Opinion: why do we lend weight and credibility to the notion that women need help to succeed in engineering while male students are expected to manage on their own?
I am an engineer. As a child, I loved Lego, hated dolls and was a bit of a tomboy. I studied Honours Maths, Physics, Chemistry and Applied Maths for the Leaving Certificate. I was not guided towards engineering. I found my way here myself.
I want to make a very clear statement. I am a lecturer and I am here to support all of my students in their pursuit of a professional path. Should any student, male or female, feel that they need help or guidance, I would like to think that I am someone that they can approach.
However, I do not engage with Women in Engineering societies or events. It is already clear to female engineering students that they are in the minority. I am concerned that underlining the imbalance might reinforce it. A Men in Engineering society would be banned on first utterance.
A Men in Engineering society would be banned on first utterance.
Why do we lend weight and credibility to the notion that women need help to succeed in engineering while male students are expected to manage on their own? I am willing to bet that many female engineering students actually have a better appreciation of their career path than the average male student. They didn’t choose this course lightly. Furthermore, what message do we convey to both male and female students if female students are singled out for special treatment and attention?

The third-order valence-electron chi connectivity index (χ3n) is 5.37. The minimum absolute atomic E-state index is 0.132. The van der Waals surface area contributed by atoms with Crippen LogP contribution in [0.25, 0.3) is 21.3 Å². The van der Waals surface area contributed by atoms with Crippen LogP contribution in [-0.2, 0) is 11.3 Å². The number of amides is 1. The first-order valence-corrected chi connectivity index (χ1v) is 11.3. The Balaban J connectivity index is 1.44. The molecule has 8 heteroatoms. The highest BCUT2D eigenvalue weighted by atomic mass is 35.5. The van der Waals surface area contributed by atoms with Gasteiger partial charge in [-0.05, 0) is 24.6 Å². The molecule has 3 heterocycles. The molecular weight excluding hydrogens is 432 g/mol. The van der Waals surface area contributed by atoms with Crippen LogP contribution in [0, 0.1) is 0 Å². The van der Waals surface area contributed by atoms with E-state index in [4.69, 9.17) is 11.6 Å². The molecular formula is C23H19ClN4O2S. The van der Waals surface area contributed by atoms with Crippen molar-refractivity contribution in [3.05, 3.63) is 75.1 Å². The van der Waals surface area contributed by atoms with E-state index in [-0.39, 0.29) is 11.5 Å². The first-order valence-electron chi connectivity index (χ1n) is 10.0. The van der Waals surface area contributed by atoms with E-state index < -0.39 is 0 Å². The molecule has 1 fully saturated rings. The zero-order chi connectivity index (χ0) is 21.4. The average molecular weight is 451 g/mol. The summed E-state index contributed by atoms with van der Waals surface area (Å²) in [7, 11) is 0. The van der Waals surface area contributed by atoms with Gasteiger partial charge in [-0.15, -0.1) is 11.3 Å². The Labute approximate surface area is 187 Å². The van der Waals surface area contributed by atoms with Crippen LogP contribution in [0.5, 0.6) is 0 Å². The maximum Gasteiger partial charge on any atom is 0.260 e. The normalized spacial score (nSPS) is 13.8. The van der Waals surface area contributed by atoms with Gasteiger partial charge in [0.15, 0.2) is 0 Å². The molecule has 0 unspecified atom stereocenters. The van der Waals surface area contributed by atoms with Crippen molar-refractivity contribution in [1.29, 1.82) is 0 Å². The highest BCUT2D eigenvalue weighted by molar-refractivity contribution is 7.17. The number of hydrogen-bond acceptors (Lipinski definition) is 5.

On the issue of gender balance, I would urge caution. An interesting article last year pointed out that we need to examine our culture in order to retain women within engineering. So let us consider what would happen if instead of trying to "help" female engineering students, we try to normalise their presence and contribution?
It is not that I don’t support the idea of increasing the numbers of female students in STEM but I would rather do it in other ways. I would prefer if our schools were more proactive in offering maths and science subjects across the board. I would rather raise the profile of engineering as a career, so that students entering our lecture theatres every September are well-prepared, know what they are undertaking and are excited to hit the ground running.
What would happen if instead of trying to "help" female engineering students, we try to normalise their presence and contribution?
Instead of focusing our efforts on those who are considering a career in engineering, we need to consider what happens to our graduate engineers. Are we examining the sexism that others have encountered within the workplace to ensure that it is a welcoming environment for all? We could also look at the other issues surrounding retention of women in the workplace that are common across all industries, like how to encourage and support working mothers and fathers.
The education system needs to be encouraged to offer all subjects to all students at Leaving Certificate level. Education should be balanced for all genders. Primary schools are already working towards raising awareness of STEM. If we support this, we allow students to pursue their interests and natural curiosity.
I want to be the best qualified engineer for the job. Full stop. I want the word woman removed from my qualifications.
Before using gender balance as a concept to promote women, I would ask that, on behalf of the women who are already in this profession, we consider the likely response. If gender is a factor in appointments and promotions, it will be assumed that any woman who is promoted is promoted for that reason: she was the best qualified woman for the job. I want to be the best qualified engineer for the job. Full stop. I want the word woman removed from my qualifications. Being a woman is not a skill. It is my gender.
The views expressed here are those of the author and do not represent or reflect the views of RTÉ